Darmstadt: There's something for everybody at the Hessisches Landesmuseum
November 23, 2004
The thing I remember most about my first visit to the Hesse State Museum in Darmstadt, Germany, was the a coat of fur in a display case on a wall. It was the skin of the last wolf in Hesse, shot near Lorsch in 1841.
That visit was decades ago, but for some reason that wolf has always stuck in my mind.
It is not like there are not plenty of other things to see at the Hessisches Landesmuseum, as it is called in German. Then and now, the museum is a conglomeration of natural history and art exhibits first collected by the grand dukes of Hesse in the 17th century.
The museum got its start when, in 1820, Grand Duke Ludewig I of Hesse endowed his private collection to the state. Over the next 18 decades, the collecting has never stopped.
While this makes for quite a hodgepodge of things to see, it ensures there is something for everybody at the museum.
Children are enthralled by the whale skeleton hanging from the ceiling of the ground floor zoology exhibit, and by the giant mastodons in the paleontology exhibit on the floor above.
Grown-ups will probably be drawn more to the art exhibits spread over the four floors of the museum, and all will likely be intrigued by the evolution- of-man display with its lifelike models of what prehistoric man might have looked like.
The Landesmuseum is especially proud of its collection of fossils from the nearby Messel Pit Fossil Site, which is on the World Heritage List, and is one of the richest sites for fossils from the Eocene period.
Just as a sampling of the variety available, here are some of the museums collections: art nouveau and art deco furniture; jewelry and porcelain; glass painting from 900-1900; cork models of ancient Rome and prehistoric and early history of Europe, all in the basement.
Along with zoology, there is art from 1250 to 1550, medieval crafts and musical and physics instruments on the ground floor.
The second floor has geology, mineralogy and paleontology exhibits, while the third floor has 19th century art, works by German artist Joseph Beuys and art from 1550 to 1800. In January or February a new collection of 20th century sculptures is due to open.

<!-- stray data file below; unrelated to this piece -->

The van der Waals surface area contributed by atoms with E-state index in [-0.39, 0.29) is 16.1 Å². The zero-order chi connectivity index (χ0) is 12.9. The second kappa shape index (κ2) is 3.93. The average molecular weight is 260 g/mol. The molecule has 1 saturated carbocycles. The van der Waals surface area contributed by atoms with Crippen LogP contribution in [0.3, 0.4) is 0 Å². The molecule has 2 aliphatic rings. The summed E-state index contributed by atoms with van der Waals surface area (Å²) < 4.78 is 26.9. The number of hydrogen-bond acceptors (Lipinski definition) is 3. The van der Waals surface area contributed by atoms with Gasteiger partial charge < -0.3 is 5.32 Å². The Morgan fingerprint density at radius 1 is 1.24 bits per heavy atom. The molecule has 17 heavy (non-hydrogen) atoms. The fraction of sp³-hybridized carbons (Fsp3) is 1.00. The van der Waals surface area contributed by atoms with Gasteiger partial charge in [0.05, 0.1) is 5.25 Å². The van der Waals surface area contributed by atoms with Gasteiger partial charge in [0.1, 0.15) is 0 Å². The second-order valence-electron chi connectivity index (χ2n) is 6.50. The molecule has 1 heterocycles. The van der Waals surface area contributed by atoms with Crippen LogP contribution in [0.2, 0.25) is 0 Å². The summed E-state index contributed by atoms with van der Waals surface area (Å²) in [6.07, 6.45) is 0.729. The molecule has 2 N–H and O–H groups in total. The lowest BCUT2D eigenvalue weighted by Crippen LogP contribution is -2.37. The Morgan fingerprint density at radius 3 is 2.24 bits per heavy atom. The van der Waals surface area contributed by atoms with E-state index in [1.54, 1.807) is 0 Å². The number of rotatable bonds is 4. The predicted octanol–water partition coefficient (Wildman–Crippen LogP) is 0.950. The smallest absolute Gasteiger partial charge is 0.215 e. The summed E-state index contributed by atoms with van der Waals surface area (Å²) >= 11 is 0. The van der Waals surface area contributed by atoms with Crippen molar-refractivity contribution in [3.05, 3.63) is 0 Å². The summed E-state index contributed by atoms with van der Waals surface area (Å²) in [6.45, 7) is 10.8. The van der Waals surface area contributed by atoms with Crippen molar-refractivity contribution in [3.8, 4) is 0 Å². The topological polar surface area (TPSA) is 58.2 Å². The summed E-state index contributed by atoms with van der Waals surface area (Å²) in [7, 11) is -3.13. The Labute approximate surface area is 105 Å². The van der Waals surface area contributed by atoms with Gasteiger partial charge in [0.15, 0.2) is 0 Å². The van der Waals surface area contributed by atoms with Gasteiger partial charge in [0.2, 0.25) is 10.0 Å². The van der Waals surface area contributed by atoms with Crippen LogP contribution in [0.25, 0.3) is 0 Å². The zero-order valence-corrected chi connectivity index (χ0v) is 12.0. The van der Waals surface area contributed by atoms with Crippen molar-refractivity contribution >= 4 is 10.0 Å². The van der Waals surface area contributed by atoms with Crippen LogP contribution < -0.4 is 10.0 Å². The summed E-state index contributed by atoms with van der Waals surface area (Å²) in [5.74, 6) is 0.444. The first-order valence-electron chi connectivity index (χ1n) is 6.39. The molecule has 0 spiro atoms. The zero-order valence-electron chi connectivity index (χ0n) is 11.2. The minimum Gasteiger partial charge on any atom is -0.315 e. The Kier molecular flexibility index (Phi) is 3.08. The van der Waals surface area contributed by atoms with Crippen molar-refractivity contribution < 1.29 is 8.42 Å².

The top floor contains the graphics collection and room for temporary exhibits.
But that’s not all. In 1984 a new wing was added to hold the museum’s 20th-century art. Only 20 years old, it is soon to be torn down to make room for a new, bigger wing to hold its ever-growing collection.
There are few museums in Germany that still have an interdisciplinary collection like the Hessisches Landesmuseum, where you can learn about the history of art, culture and nature all in one stop.
And the only one where you can see the last wolf in Hesse.
On the QT ...
Directions: The Landesmuseum is in downtown Darmstadt, north of the Schloss (palace), just outside of the pedestrian zone at Friedensplatz 1. There is no free parking downtown on weekdays. The entrance to the Schloss parking garage is right in front of the museum. It costs 1.50 euros per hour, but is closed Sundays. The closest parking open Sundays is Luisenplatz, also 1.50 euros per hour. On bus lines F, H, K and L and streetcar lines 3 and 9, get off at Schloss; get off at Luisenplatz for streetcar lines 4, 6, 7 and 8.
Hours: 10 a.m. to 5 p.m. on Tuesdays, and Thursday to Saturday; 10 a.m. to 8 p.m. on Wednesdays; and 11 a.m. to 5 p.m. on Sundays and German holidays. Museum closed Mondays and Dec. 24, 25, 31 and Jan. 1, 2005.
Cost: Admission is 2.50 euros for adults, 1 euro for children, and 5 euros for a family ticket. Free admission daily after 4 p.m. Sometimes extra admission is charged for special temporary exhibits.
Food: There is a café in the foyer that offers drinks, cakes and snacks. You don’t have to pay museum admission to enter.
Information: The museum’s German- language Web site is www.hlmd.de.
— Michael Abrams